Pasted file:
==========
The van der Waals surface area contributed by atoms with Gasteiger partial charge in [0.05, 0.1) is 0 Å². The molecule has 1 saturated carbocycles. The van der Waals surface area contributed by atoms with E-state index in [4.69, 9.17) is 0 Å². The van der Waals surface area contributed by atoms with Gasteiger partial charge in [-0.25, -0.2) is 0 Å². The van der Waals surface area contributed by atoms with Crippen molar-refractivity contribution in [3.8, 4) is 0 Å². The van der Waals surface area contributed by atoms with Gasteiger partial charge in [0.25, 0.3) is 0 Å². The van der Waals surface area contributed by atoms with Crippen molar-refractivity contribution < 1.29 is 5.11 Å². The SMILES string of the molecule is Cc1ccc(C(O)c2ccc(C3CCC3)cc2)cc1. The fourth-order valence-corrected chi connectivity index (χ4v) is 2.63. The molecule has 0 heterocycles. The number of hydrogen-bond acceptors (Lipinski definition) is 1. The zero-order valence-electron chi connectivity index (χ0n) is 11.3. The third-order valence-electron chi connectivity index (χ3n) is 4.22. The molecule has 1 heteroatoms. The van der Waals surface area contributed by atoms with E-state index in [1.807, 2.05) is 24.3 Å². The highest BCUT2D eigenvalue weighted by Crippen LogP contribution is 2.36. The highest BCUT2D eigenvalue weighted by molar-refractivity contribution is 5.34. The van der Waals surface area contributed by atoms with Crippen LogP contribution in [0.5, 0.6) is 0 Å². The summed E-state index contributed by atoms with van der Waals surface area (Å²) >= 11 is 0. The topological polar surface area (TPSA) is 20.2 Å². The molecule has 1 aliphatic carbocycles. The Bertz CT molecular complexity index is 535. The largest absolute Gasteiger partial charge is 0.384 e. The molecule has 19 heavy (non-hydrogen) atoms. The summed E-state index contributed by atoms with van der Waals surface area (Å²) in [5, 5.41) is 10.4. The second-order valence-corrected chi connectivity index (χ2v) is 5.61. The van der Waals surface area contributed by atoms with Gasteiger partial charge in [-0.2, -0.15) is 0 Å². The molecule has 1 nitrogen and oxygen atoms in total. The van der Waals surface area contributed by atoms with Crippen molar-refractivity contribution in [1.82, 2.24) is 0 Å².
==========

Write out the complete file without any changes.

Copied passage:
The van der Waals surface area contributed by atoms with Gasteiger partial charge in [0.05, 0.1) is 0 Å². The molecule has 1 saturated carbocycles. The van der Waals surface area contributed by atoms with E-state index in [4.69, 9.17) is 0 Å². The van der Waals surface area contributed by atoms with Gasteiger partial charge in [-0.25, -0.2) is 0 Å². The van der Waals surface area contributed by atoms with Crippen molar-refractivity contribution in [3.8, 4) is 0 Å². The van der Waals surface area contributed by atoms with Gasteiger partial charge in [0.25, 0.3) is 0 Å². The van der Waals surface area contributed by atoms with Crippen molar-refractivity contribution < 1.29 is 5.11 Å². The SMILES string of the molecule is Cc1ccc(C(O)c2ccc(C3CCC3)cc2)cc1. The fourth-order valence-corrected chi connectivity index (χ4v) is 2.63. The molecule has 0 heterocycles. The number of hydrogen-bond acceptors (Lipinski definition) is 1. The zero-order valence-electron chi connectivity index (χ0n) is 11.3. The third-order valence-electron chi connectivity index (χ3n) is 4.22. The molecule has 1 heteroatoms. The van der Waals surface area contributed by atoms with E-state index in [1.807, 2.05) is 24.3 Å². The highest BCUT2D eigenvalue weighted by Crippen LogP contribution is 2.36. The highest BCUT2D eigenvalue weighted by molar-refractivity contribution is 5.34. The van der Waals surface area contributed by atoms with Crippen LogP contribution in [0.5, 0.6) is 0 Å². The summed E-state index contributed by atoms with van der Waals surface area (Å²) >= 11 is 0. The topological polar surface area (TPSA) is 20.2 Å². The molecule has 1 aliphatic carbocycles. The Bertz CT molecular complexity index is 535. The largest absolute Gasteiger partial charge is 0.384 e. The molecule has 19 heavy (non-hydrogen) atoms. The summed E-state index contributed by atoms with van der Waals surface area (Å²) in [5, 5.41) is 10.4. The second-order valence-corrected chi connectivity index (χ2v) is 5.61. The van der Waals surface area contributed by atoms with Gasteiger partial charge in [-0.2, -0.15) is 0 Å². The molecule has 1 nitrogen and oxygen atoms in total. The van der Waals surface area contributed by atoms with Crippen molar-refractivity contribution in [1.82, 2.24) is 0 Å².